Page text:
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Monthly Archives: May 2016

Business Etiquette

What’s the contrast between the rising star whose profession is grabbing rate and his partner who can’t get the motor to turn over? Frequently, the star has aced the subtleties of business manners – the inconspicuous yet basic practices that can represent the moment of truth an imperative meeting, impact an initial introduction or awe a potential customer.

As per Hilka Klinkenberg, executive of Etiquette International, a business manners firm, the fundamentals of expert behavior are truly very straightforward. Initially, comprehend the distinction between business decorum and social behavior. Business decorum is genderless. For instance, the conventional gallant behavior of holding the entryway open for a lady is redundant in the working environment and can even have the unintended impact of culpable her. In the workplace, men and ladies are associates.

Second, your guiding principle should always be to treat people with consideration and respect. Although this may seem obvious, Klinkenberg cites this basic decency as a frequent casualty in today’s workplace.

Here are a few of the specific dos and don’ts of business etiquette you are likely to encounter during your workday.

Introductions

The proper way to make an introduction is to introduce a lower-ranking person to a higher-ranking person. For example, if your CEO is Mrs. Jones and you are introducing administrative assistant Jane Smith to her, the correct introduction would be “Mrs. Jones, I’d like you to meet Jane Smith.” If you forget a person’s name while making an introduction, don’t panic. Proceed with the introduction with a statement such as, “I’m sorry, your name has just slipped my mind.” Omitting an introduction is a bigger faux pas than salvaging a botched introduction.

Handshakes

The physical connection you make when shaking hands with someone can leave a powerful impression. When someone’shandshake is unpleasant in any way, we often associate negative character traits with that person. A firm handshake made with direct eye contact sets the stage for a positive encounter.

Women take note: To avoid any confusion during an introduction, always extend your hand when greeting someone. Remember, men and women are equals in the workplace.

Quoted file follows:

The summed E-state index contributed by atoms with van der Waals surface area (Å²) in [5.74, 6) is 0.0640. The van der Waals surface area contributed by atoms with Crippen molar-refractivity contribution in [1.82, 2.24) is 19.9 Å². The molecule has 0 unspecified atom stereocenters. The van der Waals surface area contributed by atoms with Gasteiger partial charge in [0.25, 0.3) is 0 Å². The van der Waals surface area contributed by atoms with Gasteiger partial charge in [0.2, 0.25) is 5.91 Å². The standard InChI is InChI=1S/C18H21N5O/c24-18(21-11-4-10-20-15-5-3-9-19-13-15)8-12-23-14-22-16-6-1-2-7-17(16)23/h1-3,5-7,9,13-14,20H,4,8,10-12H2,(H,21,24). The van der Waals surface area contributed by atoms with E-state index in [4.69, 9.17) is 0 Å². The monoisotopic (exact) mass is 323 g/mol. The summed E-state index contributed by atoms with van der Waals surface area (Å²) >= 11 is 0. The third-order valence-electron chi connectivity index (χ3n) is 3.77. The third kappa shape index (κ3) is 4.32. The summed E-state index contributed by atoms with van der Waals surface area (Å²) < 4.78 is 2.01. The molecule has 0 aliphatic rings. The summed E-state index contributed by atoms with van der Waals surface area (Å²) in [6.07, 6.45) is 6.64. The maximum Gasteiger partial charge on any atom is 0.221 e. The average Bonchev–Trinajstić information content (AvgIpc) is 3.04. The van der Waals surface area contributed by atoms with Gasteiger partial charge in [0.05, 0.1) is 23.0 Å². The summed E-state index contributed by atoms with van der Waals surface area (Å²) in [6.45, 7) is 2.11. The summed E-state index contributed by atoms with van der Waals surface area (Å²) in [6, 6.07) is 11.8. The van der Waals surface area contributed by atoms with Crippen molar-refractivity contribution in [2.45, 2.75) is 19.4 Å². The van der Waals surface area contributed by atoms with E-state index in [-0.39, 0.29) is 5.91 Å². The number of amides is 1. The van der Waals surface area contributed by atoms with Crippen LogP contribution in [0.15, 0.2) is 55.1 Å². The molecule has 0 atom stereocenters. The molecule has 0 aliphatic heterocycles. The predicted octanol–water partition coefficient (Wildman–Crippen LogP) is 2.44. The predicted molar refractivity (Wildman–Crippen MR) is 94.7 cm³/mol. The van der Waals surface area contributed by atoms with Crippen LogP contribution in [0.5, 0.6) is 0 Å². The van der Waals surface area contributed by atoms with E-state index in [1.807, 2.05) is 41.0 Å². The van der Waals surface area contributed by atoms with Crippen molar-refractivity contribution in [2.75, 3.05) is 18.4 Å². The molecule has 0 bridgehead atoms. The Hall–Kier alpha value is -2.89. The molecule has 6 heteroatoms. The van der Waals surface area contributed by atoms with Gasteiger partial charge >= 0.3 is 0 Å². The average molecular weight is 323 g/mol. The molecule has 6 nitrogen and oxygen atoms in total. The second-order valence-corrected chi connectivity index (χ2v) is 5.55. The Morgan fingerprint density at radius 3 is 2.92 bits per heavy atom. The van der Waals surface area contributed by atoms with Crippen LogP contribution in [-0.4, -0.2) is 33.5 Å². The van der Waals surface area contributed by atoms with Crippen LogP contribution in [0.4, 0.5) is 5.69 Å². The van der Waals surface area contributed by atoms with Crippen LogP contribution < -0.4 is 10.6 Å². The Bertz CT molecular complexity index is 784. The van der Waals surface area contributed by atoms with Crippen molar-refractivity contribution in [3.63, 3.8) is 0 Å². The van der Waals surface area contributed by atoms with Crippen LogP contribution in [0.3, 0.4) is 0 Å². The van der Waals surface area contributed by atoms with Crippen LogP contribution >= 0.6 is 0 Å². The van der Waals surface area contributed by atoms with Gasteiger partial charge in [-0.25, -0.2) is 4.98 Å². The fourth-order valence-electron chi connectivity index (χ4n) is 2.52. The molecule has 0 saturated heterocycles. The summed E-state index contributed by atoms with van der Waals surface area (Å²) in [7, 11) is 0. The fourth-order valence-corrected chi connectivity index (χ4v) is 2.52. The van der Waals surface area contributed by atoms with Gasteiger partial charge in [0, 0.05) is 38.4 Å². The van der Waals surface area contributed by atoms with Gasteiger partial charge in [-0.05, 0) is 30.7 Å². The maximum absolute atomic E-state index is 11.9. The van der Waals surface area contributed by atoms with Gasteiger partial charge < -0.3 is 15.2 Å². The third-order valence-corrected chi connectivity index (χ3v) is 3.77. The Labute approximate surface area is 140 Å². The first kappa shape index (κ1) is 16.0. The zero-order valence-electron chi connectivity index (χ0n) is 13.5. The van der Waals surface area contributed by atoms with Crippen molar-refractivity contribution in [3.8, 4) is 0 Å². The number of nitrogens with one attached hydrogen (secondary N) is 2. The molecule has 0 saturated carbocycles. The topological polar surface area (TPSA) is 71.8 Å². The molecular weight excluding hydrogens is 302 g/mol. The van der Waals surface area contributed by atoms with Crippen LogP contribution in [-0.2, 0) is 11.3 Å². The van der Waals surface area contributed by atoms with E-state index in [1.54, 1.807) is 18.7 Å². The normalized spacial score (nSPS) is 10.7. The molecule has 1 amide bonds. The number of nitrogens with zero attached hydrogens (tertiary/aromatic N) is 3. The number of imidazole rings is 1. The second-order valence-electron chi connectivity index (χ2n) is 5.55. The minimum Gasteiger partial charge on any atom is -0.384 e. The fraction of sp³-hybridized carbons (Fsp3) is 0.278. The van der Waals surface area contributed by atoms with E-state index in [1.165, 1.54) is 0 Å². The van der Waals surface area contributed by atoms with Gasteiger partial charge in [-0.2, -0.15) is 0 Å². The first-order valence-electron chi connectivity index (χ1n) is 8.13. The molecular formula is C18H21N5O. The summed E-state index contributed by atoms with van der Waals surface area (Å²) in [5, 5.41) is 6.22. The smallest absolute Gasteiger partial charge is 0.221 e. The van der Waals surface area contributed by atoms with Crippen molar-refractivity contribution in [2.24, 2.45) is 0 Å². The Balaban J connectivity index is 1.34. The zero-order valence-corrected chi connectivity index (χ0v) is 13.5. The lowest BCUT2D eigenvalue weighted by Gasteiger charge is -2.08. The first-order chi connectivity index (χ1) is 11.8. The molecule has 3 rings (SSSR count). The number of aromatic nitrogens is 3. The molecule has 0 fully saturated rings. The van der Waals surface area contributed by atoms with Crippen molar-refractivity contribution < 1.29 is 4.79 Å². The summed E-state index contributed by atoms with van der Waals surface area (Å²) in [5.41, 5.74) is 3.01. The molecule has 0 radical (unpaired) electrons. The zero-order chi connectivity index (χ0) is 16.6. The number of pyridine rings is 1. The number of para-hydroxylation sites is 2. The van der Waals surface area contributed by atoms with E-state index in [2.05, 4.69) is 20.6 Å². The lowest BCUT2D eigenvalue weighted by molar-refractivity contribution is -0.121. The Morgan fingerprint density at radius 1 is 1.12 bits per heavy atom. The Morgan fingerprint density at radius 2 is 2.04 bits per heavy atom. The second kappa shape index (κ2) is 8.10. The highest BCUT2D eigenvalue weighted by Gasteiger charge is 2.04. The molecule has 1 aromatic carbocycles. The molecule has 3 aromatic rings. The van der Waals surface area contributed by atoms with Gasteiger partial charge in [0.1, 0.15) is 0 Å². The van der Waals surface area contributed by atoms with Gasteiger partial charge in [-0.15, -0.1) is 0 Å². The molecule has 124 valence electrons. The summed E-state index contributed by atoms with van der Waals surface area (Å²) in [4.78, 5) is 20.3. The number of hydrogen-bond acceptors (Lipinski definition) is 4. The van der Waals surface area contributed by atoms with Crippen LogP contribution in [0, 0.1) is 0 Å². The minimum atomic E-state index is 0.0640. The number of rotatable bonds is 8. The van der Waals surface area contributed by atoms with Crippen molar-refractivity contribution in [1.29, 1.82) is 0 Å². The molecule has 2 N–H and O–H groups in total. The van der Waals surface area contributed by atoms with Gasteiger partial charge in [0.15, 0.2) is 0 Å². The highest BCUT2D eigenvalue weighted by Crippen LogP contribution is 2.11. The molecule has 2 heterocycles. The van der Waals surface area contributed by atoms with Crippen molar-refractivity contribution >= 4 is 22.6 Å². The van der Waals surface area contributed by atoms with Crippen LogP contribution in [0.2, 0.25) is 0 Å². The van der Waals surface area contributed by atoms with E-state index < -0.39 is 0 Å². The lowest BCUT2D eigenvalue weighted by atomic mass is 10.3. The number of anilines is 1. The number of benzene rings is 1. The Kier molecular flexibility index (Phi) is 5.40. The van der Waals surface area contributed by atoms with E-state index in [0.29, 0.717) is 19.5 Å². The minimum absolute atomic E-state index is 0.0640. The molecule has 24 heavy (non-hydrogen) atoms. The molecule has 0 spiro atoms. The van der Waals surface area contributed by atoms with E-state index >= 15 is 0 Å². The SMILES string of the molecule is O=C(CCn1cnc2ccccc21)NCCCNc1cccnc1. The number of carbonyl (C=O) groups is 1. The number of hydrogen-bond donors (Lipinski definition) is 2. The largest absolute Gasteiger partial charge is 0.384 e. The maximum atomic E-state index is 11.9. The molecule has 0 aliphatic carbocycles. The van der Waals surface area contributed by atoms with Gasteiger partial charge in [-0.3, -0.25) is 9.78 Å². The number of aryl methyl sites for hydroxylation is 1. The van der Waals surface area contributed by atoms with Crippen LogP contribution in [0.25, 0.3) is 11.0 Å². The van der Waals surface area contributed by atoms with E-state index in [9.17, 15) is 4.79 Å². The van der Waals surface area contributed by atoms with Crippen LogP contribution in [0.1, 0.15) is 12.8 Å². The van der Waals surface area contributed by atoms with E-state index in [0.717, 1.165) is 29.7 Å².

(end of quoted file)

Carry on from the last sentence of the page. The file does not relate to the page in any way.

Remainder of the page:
Electronic Etiquette

Email, faxes, conference calls and cellphones can create a veritable landmine of professional etiquette. Just because you have the capability to reach someone 24/7, it doesn’t mean you should.

Email is so prevalent in many of today’s companies that the transmission of jokes, spam and personal notes often constitute more of the messages employees receive than actual work-related material. Remember that your email messages are an example of your professional correspondence. Professional correspondence does not include smiley faces or similar emoticons.

Faxes should always include your contact information, date and number of pages included. They should not be sent unsolicited — they waste the other person’s paper and tie up the lines.

Conference-call etiquette entails introducing all the participants at the beginning of the call so everyone knows who is in attendance. Since you’re not able to see other participants’ body language and nonverbal clues, you will have to compensate for this disadvantage by communicating very clearly. Be aware of unintentionally interrupting someone or failing to address or include attendees because you can’t see them. And finally, don’t put anyone on speakerphone until you have asked permission to do so.

Cellphones can be a lifesaver for many professionals. Unfortunately, if you are using a cell, you are most likely outside your office and may be preoccupied with driving, catching a flight or some other activity. Be sensitive to the fact that your listener may not be interested in a play-by-play of traffic or the other events you are experiencing during your call.

Even if you have impeccable social graces, you will inevitably have a professional blunder at some point. When this happens, Klinkenberg offers this advice: Apologize sincerely without gushing or being too effusive. State your apology like you mean it, and then move on. Making too big an issue of your mistake only magnifies the damage and makes the recipient more uncomfortable.

Technique of Marketing Research

Organizations do Market Research to accumulate and examine information to comprehend and clarify what individuals think about items or adverts, to get some answers concerning consumer loyalty and to anticipate how clients may react to another item available.

Statistical surveying can be ordered under two subheadings – Quantitative Research and Qualitative Research. The inquiries asked with Quantitative Research are organized while Qualitative Research inquiries are considerably more open and can frequently uncover utilization propensities which the scientists hadn’t already considered. You complete Quantitative Research when you have to know what number of individuals have certain propensities and the Qualitative Research when you have to know why and how individuals do what they do.